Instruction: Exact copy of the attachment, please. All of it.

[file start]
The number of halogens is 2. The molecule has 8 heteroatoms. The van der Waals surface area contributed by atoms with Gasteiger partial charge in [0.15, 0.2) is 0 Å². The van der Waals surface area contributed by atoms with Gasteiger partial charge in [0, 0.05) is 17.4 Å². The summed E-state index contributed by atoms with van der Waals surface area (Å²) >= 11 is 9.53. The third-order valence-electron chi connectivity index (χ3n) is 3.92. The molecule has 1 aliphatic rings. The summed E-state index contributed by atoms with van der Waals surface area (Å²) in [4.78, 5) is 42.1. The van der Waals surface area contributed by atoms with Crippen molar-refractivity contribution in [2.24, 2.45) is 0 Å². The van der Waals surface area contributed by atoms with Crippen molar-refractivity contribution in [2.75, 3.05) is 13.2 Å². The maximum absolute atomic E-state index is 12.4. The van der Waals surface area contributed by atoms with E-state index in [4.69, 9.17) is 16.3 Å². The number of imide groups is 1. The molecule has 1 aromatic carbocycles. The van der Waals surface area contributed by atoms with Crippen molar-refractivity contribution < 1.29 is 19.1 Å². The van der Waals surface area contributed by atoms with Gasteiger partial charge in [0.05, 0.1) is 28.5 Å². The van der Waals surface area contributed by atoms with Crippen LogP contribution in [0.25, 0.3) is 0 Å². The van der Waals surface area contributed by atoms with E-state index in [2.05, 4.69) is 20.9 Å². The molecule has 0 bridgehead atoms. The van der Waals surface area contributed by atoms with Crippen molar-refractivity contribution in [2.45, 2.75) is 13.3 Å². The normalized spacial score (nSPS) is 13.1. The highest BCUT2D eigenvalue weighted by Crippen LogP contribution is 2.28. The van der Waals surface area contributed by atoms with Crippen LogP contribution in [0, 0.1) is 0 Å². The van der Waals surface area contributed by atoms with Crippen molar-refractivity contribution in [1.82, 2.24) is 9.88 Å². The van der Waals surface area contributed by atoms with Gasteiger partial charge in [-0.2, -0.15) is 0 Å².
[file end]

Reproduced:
The number of halogens is 2. The molecule has 8 heteroatoms. The van der Waals surface area contributed by atoms with Gasteiger partial charge in [0.15, 0.2) is 0 Å². The van der Waals surface area contributed by atoms with Gasteiger partial charge in [0, 0.05) is 17.4 Å². The summed E-state index contributed by atoms with van der Waals surface area (Å²) >= 11 is 9.53. The third-order valence-electron chi connectivity index (χ3n) is 3.92. The molecule has 1 aliphatic rings. The summed E-state index contributed by atoms with van der Waals surface area (Å²) in [4.78, 5) is 42.1. The van der Waals surface area contributed by atoms with Crippen molar-refractivity contribution in [2.24, 2.45) is 0 Å². The van der Waals surface area contributed by atoms with Crippen molar-refractivity contribution in [2.75, 3.05) is 13.2 Å². The maximum absolute atomic E-state index is 12.4. The van der Waals surface area contributed by atoms with E-state index in [4.69, 9.17) is 16.3 Å². The number of imide groups is 1. The molecule has 1 aromatic carbocycles. The van der Waals surface area contributed by atoms with Crippen molar-refractivity contribution < 1.29 is 19.1 Å². The van der Waals surface area contributed by atoms with Gasteiger partial charge in [0.05, 0.1) is 28.5 Å². The van der Waals surface area contributed by atoms with Crippen LogP contribution in [0.25, 0.3) is 0 Å². The van der Waals surface area contributed by atoms with E-state index in [2.05, 4.69) is 20.9 Å². The molecule has 0 bridgehead atoms. The van der Waals surface area contributed by atoms with Crippen molar-refractivity contribution in [2.45, 2.75) is 13.3 Å². The normalized spacial score (nSPS) is 13.1. The highest BCUT2D eigenvalue weighted by Crippen LogP contribution is 2.28. The van der Waals surface area contributed by atoms with Crippen LogP contribution in [0, 0.1) is 0 Å². The van der Waals surface area contributed by atoms with Crippen molar-refractivity contribution in [1.82, 2.24) is 9.88 Å². The van der Waals surface area contributed by atoms with Gasteiger partial charge in [-0.2, -0.15) is 0 Å².